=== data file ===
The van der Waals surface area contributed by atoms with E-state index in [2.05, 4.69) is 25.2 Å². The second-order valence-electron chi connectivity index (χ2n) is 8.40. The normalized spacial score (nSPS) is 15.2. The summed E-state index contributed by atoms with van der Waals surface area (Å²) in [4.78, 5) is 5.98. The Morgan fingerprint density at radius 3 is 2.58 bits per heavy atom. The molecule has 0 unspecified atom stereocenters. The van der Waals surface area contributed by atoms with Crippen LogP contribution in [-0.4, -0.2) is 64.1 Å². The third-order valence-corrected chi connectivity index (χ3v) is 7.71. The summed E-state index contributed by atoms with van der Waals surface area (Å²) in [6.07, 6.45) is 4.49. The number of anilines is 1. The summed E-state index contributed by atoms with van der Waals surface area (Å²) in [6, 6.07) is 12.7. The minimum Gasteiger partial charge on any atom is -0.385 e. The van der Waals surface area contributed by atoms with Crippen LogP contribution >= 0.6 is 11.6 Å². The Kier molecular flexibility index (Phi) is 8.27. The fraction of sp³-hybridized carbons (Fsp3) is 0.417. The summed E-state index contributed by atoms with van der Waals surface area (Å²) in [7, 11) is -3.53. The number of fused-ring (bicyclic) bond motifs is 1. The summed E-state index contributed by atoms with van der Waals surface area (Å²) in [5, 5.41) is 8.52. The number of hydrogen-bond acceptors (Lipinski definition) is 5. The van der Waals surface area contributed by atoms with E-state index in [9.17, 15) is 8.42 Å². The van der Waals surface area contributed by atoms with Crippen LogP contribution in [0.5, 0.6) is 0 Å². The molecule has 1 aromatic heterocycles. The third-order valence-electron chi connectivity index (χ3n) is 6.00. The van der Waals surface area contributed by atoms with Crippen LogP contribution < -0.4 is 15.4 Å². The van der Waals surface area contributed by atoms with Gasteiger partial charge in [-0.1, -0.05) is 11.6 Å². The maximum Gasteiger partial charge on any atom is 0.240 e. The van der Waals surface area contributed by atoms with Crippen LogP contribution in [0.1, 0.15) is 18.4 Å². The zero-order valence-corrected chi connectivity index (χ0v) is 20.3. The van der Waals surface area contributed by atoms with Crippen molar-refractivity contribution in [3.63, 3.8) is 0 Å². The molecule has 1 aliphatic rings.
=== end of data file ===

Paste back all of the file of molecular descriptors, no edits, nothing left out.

The van der Waals surface area contributed by atoms with E-state index in [2.05, 4.69) is 25.2 Å². The second-order valence-electron chi connectivity index (χ2n) is 8.40. The normalized spacial score (nSPS) is 15.2. The summed E-state index contributed by atoms with van der Waals surface area (Å²) in [4.78, 5) is 5.98. The Morgan fingerprint density at radius 3 is 2.58 bits per heavy atom. The molecule has 0 unspecified atom stereocenters. The van der Waals surface area contributed by atoms with Crippen LogP contribution in [-0.4, -0.2) is 64.1 Å². The third-order valence-corrected chi connectivity index (χ3v) is 7.71. The summed E-state index contributed by atoms with van der Waals surface area (Å²) in [6.07, 6.45) is 4.49. The number of anilines is 1. The summed E-state index contributed by atoms with van der Waals surface area (Å²) in [6, 6.07) is 12.7. The minimum Gasteiger partial charge on any atom is -0.385 e. The van der Waals surface area contributed by atoms with Crippen LogP contribution >= 0.6 is 11.6 Å². The Kier molecular flexibility index (Phi) is 8.27. The fraction of sp³-hybridized carbons (Fsp3) is 0.417. The summed E-state index contributed by atoms with van der Waals surface area (Å²) in [7, 11) is -3.53. The number of fused-ring (bicyclic) bond motifs is 1. The summed E-state index contributed by atoms with van der Waals surface area (Å²) in [5, 5.41) is 8.52. The number of hydrogen-bond acceptors (Lipinski definition) is 5. The van der Waals surface area contributed by atoms with E-state index in [9.17, 15) is 8.42 Å². The van der Waals surface area contributed by atoms with Crippen LogP contribution in [0.5, 0.6) is 0 Å². The molecule has 1 aromatic heterocycles. The third-order valence-electron chi connectivity index (χ3n) is 6.00. The van der Waals surface area contributed by atoms with Crippen LogP contribution < -0.4 is 15.4 Å². The van der Waals surface area contributed by atoms with Gasteiger partial charge in [-0.1, -0.05) is 11.6 Å². The maximum Gasteiger partial charge on any atom is 0.240 e. The van der Waals surface area contributed by atoms with Crippen LogP contribution in [0.1, 0.15) is 18.4 Å². The zero-order valence-corrected chi connectivity index (χ0v) is 20.3. The van der Waals surface area contributed by atoms with Crippen molar-refractivity contribution in [3.63, 3.8) is 0 Å². The molecule has 1 aliphatic rings.